Meanwhile Trump has flirted with upending U.S. foreign policy, threatening to declare China a currency manipulator and to pull out of NAFTA, for example, questioning the one-China policy under which the United States recognizes China and not Taiwan and backing off a U.S. commitment to the two-state solution to the Israel-Palestinian conflict. In the end, though, Trump has often reverted to traditional policies. His supporters say he is scrutinizing foreign agreements with the goal of benefitting Americans, but critics say the uncertainty is unsettling to allies and unproductive.
Gareth Fuller/PA via AP
British Airways said many of its IT systems were back up and running Sunday, but some travelers will likely face cancellations and delays for a third straight day after a global computer failure grounded hundreds of flights.
BA chief executive Alex Cruz said Sunday the airline was running a "near-full operation" at London's Gatwick Airport and planned to operate all scheduled long-haul services from Heathrow. But he said there would still be delays, as well as some canceled short-haul flights.
The airline said it will run a full schedule at Gatwick on Monday and intends to run its full long-haul flight schedule and a "high proportion" of its shorter flights at Heathrow.
Two great white sharks are hanging out at the Jersey Shore and Delaware beaches this Memorial Day weekend.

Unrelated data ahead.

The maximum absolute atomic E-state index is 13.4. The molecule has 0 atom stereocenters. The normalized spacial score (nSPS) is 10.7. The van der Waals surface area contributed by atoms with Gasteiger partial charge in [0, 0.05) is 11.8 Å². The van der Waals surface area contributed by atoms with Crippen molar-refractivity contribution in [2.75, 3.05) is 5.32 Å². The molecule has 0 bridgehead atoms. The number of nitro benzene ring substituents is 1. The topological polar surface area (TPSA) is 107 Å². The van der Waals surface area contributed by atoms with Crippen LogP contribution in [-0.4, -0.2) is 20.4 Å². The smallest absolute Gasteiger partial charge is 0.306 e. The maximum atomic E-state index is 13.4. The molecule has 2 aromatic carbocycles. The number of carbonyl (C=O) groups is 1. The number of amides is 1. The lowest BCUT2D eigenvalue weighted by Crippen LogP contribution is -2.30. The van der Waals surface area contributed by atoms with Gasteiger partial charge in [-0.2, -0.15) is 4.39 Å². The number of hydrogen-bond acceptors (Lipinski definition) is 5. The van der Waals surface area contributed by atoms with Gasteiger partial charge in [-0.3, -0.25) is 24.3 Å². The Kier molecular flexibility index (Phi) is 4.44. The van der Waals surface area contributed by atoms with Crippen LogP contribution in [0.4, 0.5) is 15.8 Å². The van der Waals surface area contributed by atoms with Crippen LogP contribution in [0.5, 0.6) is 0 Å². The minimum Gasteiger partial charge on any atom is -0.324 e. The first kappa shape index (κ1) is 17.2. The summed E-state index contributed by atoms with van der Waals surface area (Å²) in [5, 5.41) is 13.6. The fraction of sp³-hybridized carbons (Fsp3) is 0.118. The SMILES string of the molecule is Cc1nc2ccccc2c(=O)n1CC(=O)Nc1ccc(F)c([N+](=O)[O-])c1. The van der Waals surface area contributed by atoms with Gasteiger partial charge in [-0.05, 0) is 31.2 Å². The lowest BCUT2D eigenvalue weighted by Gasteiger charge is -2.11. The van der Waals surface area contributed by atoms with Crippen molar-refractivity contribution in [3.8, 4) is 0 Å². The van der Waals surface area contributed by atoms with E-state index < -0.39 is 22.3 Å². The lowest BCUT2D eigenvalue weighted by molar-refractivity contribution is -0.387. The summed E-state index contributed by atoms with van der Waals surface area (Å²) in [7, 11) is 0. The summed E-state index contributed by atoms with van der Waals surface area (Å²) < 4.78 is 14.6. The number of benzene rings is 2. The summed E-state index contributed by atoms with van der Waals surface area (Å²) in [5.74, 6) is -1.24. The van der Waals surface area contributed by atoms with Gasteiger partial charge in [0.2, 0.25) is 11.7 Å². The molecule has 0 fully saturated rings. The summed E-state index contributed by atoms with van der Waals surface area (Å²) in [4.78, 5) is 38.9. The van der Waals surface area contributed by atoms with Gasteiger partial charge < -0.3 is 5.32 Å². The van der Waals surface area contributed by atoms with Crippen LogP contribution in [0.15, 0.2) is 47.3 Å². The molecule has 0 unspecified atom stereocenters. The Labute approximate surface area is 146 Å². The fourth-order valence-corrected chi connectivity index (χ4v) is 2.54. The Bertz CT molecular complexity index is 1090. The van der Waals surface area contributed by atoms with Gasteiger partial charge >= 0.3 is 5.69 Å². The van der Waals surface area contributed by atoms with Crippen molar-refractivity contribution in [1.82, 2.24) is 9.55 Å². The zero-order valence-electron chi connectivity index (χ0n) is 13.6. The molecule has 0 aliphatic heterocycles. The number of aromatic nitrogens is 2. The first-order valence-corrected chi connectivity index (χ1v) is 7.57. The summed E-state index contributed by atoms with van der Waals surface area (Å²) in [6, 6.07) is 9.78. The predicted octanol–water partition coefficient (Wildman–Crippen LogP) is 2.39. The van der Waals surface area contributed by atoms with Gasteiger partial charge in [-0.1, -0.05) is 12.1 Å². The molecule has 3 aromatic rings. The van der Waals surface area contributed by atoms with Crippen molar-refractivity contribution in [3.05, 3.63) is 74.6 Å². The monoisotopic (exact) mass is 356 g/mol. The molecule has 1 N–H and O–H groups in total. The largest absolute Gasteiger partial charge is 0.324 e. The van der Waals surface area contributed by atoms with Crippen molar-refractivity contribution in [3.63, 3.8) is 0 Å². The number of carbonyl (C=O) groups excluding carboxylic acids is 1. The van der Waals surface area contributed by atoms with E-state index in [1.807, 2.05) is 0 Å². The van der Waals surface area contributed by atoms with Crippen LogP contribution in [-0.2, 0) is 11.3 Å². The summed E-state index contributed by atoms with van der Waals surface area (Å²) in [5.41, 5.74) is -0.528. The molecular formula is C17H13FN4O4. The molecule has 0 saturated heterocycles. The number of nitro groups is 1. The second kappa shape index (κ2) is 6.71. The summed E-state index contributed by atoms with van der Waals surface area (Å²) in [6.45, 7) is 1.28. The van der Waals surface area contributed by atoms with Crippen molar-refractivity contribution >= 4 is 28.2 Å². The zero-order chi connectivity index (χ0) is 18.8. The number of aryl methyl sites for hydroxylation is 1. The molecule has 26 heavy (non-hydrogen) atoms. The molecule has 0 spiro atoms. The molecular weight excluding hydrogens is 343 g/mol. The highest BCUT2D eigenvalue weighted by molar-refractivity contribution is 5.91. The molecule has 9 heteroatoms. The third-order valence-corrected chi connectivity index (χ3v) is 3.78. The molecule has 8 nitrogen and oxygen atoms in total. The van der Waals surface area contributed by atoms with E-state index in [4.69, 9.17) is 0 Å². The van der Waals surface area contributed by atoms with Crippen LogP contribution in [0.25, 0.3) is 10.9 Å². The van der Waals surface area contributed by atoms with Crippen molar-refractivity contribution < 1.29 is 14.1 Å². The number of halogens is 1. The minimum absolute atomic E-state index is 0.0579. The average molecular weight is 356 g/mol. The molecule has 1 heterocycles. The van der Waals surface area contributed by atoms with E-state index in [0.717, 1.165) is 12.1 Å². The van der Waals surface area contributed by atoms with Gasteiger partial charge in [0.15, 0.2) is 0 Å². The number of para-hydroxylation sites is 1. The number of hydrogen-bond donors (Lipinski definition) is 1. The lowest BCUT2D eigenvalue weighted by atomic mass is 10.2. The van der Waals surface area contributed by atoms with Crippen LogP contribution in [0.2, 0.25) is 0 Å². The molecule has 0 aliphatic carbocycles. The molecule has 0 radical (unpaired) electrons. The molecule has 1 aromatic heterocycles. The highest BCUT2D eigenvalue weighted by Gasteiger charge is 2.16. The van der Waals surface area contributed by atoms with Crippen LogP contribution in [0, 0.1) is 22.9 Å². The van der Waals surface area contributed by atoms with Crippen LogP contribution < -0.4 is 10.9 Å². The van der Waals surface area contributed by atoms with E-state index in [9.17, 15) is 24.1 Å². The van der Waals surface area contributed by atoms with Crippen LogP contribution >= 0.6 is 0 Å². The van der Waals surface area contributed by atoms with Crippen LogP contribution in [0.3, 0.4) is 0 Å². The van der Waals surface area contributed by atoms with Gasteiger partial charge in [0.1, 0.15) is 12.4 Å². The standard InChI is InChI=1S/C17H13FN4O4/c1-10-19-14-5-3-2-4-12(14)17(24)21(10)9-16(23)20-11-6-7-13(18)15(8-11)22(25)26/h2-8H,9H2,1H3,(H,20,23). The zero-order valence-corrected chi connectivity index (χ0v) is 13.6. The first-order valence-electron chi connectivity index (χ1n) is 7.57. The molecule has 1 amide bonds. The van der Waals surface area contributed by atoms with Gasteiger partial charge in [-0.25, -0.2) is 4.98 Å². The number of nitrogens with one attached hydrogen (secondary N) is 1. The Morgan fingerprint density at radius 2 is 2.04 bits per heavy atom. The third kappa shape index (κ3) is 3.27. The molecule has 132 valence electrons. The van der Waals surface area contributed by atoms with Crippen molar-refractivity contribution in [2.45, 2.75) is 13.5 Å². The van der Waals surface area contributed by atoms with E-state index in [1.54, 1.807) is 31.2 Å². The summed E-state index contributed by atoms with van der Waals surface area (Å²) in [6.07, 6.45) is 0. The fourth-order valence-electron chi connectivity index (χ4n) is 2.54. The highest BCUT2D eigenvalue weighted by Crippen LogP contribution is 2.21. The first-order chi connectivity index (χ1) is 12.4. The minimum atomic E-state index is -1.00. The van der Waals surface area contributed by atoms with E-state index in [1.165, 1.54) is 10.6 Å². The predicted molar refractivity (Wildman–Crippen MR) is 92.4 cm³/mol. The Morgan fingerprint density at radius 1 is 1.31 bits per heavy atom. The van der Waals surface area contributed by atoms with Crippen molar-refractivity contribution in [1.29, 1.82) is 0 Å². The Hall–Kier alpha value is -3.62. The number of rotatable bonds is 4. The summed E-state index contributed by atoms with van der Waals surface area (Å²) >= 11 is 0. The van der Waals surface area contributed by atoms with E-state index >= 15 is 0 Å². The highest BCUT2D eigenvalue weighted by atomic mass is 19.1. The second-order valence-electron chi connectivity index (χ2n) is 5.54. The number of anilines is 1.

Mary Lee, a 16-foot, 3,456-pound great white shark surfaced in the water near Cape May, New Jersey and Rehoboth Beach, Delaware Saturday and remained in the area Sunday, according to the non-profit shark-tracking group OCEARCH.
The mature predator was about 15 miles east-southeast of Cape May when she last pinged on OCEARCH's radar at 7 a.m. Sunday. Two hours earlier, she pinged near the shore of Lewes and Rehoboth Beach, Delaware.
NBC 5 News
Homeland Security Secretary John Kelly said Sunday he's considering banning laptops from the passenger cabins of all international flights to and from the United States.
That would dramatically expand a ban announced in March that affects about 50 flights per day from 10 cities, mostly in the Middle East. The current ban was put in place because of concerns about terrorist attacks.